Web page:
What’s the best portable car lift for my garage?
There are several portable car lift options on the market that might appeal to both home buyers and professional body shops. The decision to purchase a new lift can be a major investment, and there are a few things to consider:
- Desired weight capacity
- Type of work being done
- Available workspace
- Permanent or temporary setup
Generally, the goal of a portable car lift is to provide a temporary workspace that can be set up and dismantled in relatively little time. If you have the budget and would like to establish a more permanent workspace, there are other options available.
To help you understand the market and decide which portable car lift is best for you, let’s look at a few of the car lift options that are out there.
Low-rise car lift
Low-rise car lifts are a unique option for both home and professional auto shops, all thanks to recent mechanical and technological advances. QuickJack is a portable car lift that collapses to a vertical height of 3”, yet it still has the lifting capacity of 3,500-7,000 lbs. while improving your overall safety and user experience. This is the perfect option for someone looking for a temporary workspace that can be set up and taken down in virtually no time at all.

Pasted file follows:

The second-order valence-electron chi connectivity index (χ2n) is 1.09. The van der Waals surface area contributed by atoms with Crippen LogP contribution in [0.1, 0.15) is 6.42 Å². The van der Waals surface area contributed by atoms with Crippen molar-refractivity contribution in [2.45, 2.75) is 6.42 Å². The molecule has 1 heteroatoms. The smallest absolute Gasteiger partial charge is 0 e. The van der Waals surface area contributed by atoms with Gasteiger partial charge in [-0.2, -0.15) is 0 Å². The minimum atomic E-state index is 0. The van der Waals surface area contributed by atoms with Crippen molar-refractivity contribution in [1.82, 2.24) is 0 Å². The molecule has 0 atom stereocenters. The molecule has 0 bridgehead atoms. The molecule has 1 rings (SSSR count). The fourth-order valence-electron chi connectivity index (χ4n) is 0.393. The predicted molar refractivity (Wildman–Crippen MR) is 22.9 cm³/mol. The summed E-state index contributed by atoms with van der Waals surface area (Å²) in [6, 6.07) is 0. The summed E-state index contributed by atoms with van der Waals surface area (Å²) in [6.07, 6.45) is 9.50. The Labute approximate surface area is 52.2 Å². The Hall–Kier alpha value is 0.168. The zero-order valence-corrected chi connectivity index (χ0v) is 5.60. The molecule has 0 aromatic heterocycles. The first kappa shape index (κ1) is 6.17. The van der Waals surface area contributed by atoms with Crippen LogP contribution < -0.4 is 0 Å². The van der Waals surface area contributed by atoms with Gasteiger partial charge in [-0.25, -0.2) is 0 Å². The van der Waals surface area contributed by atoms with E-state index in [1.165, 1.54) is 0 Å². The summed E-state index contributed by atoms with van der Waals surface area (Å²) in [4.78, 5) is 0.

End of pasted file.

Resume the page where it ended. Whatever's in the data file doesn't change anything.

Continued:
The downside for some might be cost, as models range from about $900-$1,500. Still, this is less expensive than any two-post or four-post car lift (including portable two-post lifts), and QuickJack offers remote push-button technology that allows you to raise and lower your vehicle with the touch of a button. Other comparable yet more expensive models, like EZcarlift™, require use of a hand drill or other forms of manual labor to raise and lower your car.
Portable car lifts engage the frame of your vehicle at specified lifting points, so it’s important to know where these points are located on your car; furthermore, you should never exceed the weight limit of your portable lift. For most light-duty vehicle work, low-rise car lifts, which generally reach max extensions of 20-26”, can be ideal for home maintenance.